Reason: Content of chapter 3 contains unpublished data and is currently in preparation to submit in a peer reviewed journal
until file(s) become available
IDENTIFICATION OF HOST PROTEIN COMPLEXES INVOLVED IN HEPATITIS B VIRUS (HBV) BIOSYNTHESIS
The goal of the studies I describe in this thesis is to better understand how the cellular proteome responds to Hepatitis B Virus (HBV) infection and identify potential therapeutic targets.
I used a cellular HBV replication model and performed proteomic analyses to understand how HBV evades innate immunity as a function of cell cycle progression. I identified that the conserved LSm (Like-Sm1-8) proteins were differentially regulated in HBV replicating cells treated with IFN-α. Specifically, in the G2/M phase, IFN-α increased protein level of LSm1, the unique subunit of the cytoplasmic LSm1-7 complex involved in mRNA decay. By contrast, IFN-α decreased LSm8, the unique subunit of the nuclear LSm2-8 complex, a chaperone of U6 spliceosomal RNA. These studies determined that the cytoplasmic LSm1-7 complex is antiviral, whereas the nuclear LSm2-8 complex is pro-viral. Mechanistic studies also led to the identification of the splicing inhibitor Cp028, acting upstream of the LSm2-8 complex, as an inhibitor of viral RNA levels and a potential anti-HBV compound.
In the second part of my dissertation, I aimed to identify alternate approaches to silence viral transcription in chronic HBV infection. Despite the availability of potent antivirals, complete elimination of the viral minichromosome (cccDNA), the template of viral transcription, is unsuccessful resulting in viral persistence. Earlier studies showed that the RNA helicase DDX5 restricts HBV biosynthesis by an unknown mechanism. I performed proteomic studies to search for DDX5 interacting proteins. I identified Interferon gamma inducible protein 16 (IFI16), as the most prominent DDX5-interacting protein. Employing size exclusion chromatography (SEC) of native nuclear extracts in combination with LC-MS/MS of SEC fractions and various functional assays, I demonstrated that DDX5 and IFI16 form a large (750-350 KDa), RNA-dependent epigenetic silencing complex. Although the identity of this RNA remains to be determined, my studies conclusively demonstrate that DDX5 represses cccDNA-driven viral transcription by forming this RNA-dependent complex with IFI16, in association with the epigenetic silencing Polycomb Repressive Complex 2(PRC2). Importantly, this DDX5/IFI16/PRC2/RNA complex mediates the transcription silencing modifications of the HBV minichromosome in response to Interferon-α. I conclude that DDX5 downregulation is a pro-viral factor in HBV biosynthesis.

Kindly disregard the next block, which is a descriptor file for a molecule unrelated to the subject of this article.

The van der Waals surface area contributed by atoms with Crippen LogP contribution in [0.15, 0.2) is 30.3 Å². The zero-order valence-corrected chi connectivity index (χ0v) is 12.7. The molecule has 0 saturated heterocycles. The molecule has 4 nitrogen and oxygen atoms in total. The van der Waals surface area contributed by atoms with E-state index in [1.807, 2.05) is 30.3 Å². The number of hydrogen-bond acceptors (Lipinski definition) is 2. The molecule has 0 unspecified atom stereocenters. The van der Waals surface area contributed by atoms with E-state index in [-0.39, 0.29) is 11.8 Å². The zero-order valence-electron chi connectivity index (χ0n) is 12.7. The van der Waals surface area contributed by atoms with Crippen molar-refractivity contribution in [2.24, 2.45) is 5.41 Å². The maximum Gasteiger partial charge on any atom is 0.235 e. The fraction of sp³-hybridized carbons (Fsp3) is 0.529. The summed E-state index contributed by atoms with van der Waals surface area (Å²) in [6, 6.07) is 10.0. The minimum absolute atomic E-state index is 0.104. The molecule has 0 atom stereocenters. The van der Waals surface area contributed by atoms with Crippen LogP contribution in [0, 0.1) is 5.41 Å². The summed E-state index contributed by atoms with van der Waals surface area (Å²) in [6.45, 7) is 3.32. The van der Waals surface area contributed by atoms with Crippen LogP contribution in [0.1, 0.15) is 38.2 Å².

Overall, this dissertation work provides new insights into the interaction between HBV and the host proteome and identifies potential targets for the development of more effective therapies for the treatment of HBV infection.